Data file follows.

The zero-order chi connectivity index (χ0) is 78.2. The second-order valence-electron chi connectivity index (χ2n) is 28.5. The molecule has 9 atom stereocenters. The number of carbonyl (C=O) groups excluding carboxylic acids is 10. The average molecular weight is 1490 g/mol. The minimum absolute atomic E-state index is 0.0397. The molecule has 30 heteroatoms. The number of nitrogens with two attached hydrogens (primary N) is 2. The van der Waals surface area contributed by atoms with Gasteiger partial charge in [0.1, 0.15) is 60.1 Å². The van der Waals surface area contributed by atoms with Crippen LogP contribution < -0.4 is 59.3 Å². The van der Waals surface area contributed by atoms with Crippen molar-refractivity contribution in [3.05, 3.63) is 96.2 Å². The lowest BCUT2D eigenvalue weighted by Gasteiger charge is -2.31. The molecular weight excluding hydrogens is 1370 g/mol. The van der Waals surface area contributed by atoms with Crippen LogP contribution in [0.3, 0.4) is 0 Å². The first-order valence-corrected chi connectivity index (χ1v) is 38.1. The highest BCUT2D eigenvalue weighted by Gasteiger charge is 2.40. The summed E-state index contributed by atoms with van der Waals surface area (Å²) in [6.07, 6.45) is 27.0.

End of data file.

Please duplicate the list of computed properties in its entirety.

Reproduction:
The zero-order chi connectivity index (χ0) is 78.2. The second-order valence-electron chi connectivity index (χ2n) is 28.5. The molecule has 9 atom stereocenters. The number of carbonyl (C=O) groups excluding carboxylic acids is 10. The average molecular weight is 1490 g/mol. The minimum absolute atomic E-state index is 0.0397. The molecule has 30 heteroatoms. The number of nitrogens with two attached hydrogens (primary N) is 2. The van der Waals surface area contributed by atoms with Gasteiger partial charge in [0.1, 0.15) is 60.1 Å². The van der Waals surface area contributed by atoms with Crippen LogP contribution < -0.4 is 59.3 Å². The van der Waals surface area contributed by atoms with Crippen molar-refractivity contribution in [3.05, 3.63) is 96.2 Å². The lowest BCUT2D eigenvalue weighted by Gasteiger charge is -2.31. The molecular weight excluding hydrogens is 1370 g/mol. The van der Waals surface area contributed by atoms with Crippen LogP contribution in [0.3, 0.4) is 0 Å². The first-order valence-corrected chi connectivity index (χ1v) is 38.1. The highest BCUT2D eigenvalue weighted by Gasteiger charge is 2.40. The summed E-state index contributed by atoms with van der Waals surface area (Å²) in [6.07, 6.45) is 27.0.